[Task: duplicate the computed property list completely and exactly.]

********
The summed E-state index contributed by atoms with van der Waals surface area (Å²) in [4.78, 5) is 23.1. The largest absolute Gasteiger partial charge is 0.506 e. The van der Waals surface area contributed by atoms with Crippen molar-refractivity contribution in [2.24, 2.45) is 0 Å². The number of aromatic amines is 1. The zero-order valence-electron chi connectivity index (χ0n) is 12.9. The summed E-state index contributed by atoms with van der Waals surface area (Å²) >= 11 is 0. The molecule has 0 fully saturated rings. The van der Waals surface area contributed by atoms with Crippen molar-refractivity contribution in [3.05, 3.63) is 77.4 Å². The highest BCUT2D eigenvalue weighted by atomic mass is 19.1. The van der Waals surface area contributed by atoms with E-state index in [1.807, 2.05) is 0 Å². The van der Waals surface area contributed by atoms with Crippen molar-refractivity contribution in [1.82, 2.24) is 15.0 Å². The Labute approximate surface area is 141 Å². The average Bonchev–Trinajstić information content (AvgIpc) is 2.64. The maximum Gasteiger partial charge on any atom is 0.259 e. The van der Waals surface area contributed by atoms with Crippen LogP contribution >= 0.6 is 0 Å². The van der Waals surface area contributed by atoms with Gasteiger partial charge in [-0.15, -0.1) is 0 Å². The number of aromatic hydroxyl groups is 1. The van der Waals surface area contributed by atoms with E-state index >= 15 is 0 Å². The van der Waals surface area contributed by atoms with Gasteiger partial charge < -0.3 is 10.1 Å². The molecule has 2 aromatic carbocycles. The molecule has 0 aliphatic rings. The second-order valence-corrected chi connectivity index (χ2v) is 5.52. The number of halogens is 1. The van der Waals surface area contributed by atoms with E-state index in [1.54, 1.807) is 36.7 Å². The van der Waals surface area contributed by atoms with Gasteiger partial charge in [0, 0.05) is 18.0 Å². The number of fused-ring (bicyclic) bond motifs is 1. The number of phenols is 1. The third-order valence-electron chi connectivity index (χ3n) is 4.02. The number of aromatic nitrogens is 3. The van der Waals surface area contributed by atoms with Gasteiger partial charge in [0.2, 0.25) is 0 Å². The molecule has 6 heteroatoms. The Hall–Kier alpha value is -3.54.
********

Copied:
The summed E-state index contributed by atoms with van der Waals surface area (Å²) in [4.78, 5) is 23.1. The largest absolute Gasteiger partial charge is 0.506 e. The van der Waals surface area contributed by atoms with Crippen molar-refractivity contribution in [2.24, 2.45) is 0 Å². The number of aromatic amines is 1. The zero-order valence-electron chi connectivity index (χ0n) is 12.9. The summed E-state index contributed by atoms with van der Waals surface area (Å²) >= 11 is 0. The molecule has 0 fully saturated rings. The van der Waals surface area contributed by atoms with Crippen molar-refractivity contribution in [3.05, 3.63) is 77.4 Å². The highest BCUT2D eigenvalue weighted by atomic mass is 19.1. The van der Waals surface area contributed by atoms with E-state index in [1.807, 2.05) is 0 Å². The van der Waals surface area contributed by atoms with Crippen molar-refractivity contribution in [1.82, 2.24) is 15.0 Å². The Labute approximate surface area is 141 Å². The average Bonchev–Trinajstić information content (AvgIpc) is 2.64. The maximum Gasteiger partial charge on any atom is 0.259 e. The van der Waals surface area contributed by atoms with Crippen LogP contribution >= 0.6 is 0 Å². The van der Waals surface area contributed by atoms with Gasteiger partial charge in [-0.15, -0.1) is 0 Å². The number of aromatic hydroxyl groups is 1. The van der Waals surface area contributed by atoms with E-state index >= 15 is 0 Å². The van der Waals surface area contributed by atoms with Gasteiger partial charge < -0.3 is 10.1 Å². The molecule has 2 aromatic carbocycles. The molecule has 0 aliphatic rings. The second-order valence-corrected chi connectivity index (χ2v) is 5.52. The number of halogens is 1. The van der Waals surface area contributed by atoms with E-state index in [1.54, 1.807) is 36.7 Å². The van der Waals surface area contributed by atoms with Gasteiger partial charge in [0, 0.05) is 18.0 Å². The number of fused-ring (bicyclic) bond motifs is 1. The number of phenols is 1. The third-order valence-electron chi connectivity index (χ3n) is 4.02. The number of aromatic nitrogens is 3. The van der Waals surface area contributed by atoms with Gasteiger partial charge in [0.2, 0.25) is 0 Å². The molecule has 6 heteroatoms. The Hall–Kier alpha value is -3.54.